Inhibited sexual desire (ISD) refers to a low level of sexual interest resulting in a failure to initiate or respond to sexual intimacy. ISD may be a primary condition (where an individual has never felt much sexual desire), or secondary (where lack of interest is something new). ISD may also be specific to the partner, or it may be a general attitude toward any potential partner. A diagnosis of hypoactive sexual desire disorder refers to a persistent or recurring lack of desire or an absence of sexual fantasies. However, sexual performance may be adequate once activity has been initiated. This disorder occurs in approximately 20 percent of the population and is more common in women, though it does affect both sexes. Sexual aversion disorder refers to a condition in which the concept of genital sexual contact seems repulsive. This disorder probably occurs less frequently than hypoactive sexual desire.
he word personality describes deeply ingrained patterns of behavior and the manner in which individuals perceive, relate to, and think about themselves and their world. Personality traits are conspicuous features of personality and are not necessarily pathological, although certain styles of personality traits may cause interpersonal problems. Personality disorders are enduring patterns of inner experience and behavior that deviates markedly from the expectations of an individual's culture. They must be rigid, inflexible, and maladaptive and of sufficient severity to cause significant impairment in functioning or internal distress. Paranoid Personality Disorder is an unwarranted tendency to interpret the actions of other people as deliberately threatening or demeaning. The disorder, surfacing by early adulthood, is manifested by an omnipresent sense of distrust and unjustified suspicion that yields persistent misinterpretation of others' intentions as being malicious. People with a paranoid personality disorder are usually unable to acknowledge their own negative feelings toward others but do not generally lose touch with reality. They will not confide in people, even if they prove trustworthy, for fear of being exploited or betrayed. They will often misinterpret harmless comments and behavior from others and may build up and harbor unfounded resentment for an unreasonable length of time.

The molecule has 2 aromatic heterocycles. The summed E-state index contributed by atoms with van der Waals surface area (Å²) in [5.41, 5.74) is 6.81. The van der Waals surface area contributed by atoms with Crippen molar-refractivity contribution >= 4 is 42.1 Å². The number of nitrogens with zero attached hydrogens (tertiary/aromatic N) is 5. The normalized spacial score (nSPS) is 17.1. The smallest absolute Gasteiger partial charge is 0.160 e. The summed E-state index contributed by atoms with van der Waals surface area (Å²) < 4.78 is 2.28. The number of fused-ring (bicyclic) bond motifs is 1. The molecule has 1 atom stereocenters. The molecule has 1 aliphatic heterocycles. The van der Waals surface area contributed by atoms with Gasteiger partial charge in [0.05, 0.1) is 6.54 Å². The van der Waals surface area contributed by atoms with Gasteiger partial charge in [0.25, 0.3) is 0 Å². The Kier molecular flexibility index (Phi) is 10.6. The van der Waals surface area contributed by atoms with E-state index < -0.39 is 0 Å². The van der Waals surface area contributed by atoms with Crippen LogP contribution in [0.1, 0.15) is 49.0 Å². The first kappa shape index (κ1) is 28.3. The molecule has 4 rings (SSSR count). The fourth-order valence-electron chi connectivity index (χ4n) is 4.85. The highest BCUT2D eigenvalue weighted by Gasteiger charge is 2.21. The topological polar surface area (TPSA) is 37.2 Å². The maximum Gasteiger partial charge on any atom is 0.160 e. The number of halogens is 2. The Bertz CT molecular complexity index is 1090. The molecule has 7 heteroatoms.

Enuresis is the involuntary discharge of urine by a child age 5 and over. It can be psychologically distressful and a source of embarrassment for a child, but not physically harmful. Enuresis places a child at risk of being a target for name-calling and teasing from peers, behavior that can damage a child's self esteem and place him or her at risk of rejection. The presence of enuresis can place a limit on participation in highly desirable social experiences such as sleepovers and summer camp. The child may also have to face anger and humiliation from parents who do not understand the nature of this disorder. Enuresis can be nocturnal-only or diurnal-only. Nocturnal enuresis is the most common form and is defined as passage of urine only during nighttime sleep. Diurnal enuresis, the voiding of urine only during waking hours, is more common in females than in males and is uncommon after age 9. Children being so preoccupied with a particular event that they are reluctant to use the toilet may cause it. A combination of nocturnal and diurnal enuresis can occur but it is extremely rare. Primary enuresis refers to a condition whereby the child has not established at least 6 months of continuous nighttime control after reaching age 5. Secondary enuresis, whereby children establish urinary continence and relapse after age 5 or 6 is less common, and is associated with more stressful life events.Roughly 20% of children still wet their beds at age 5, only 5% do so by age 10, and 2% by age 15. Only 1 out of 100 children who wet their bed continues to have a problem in adulthood.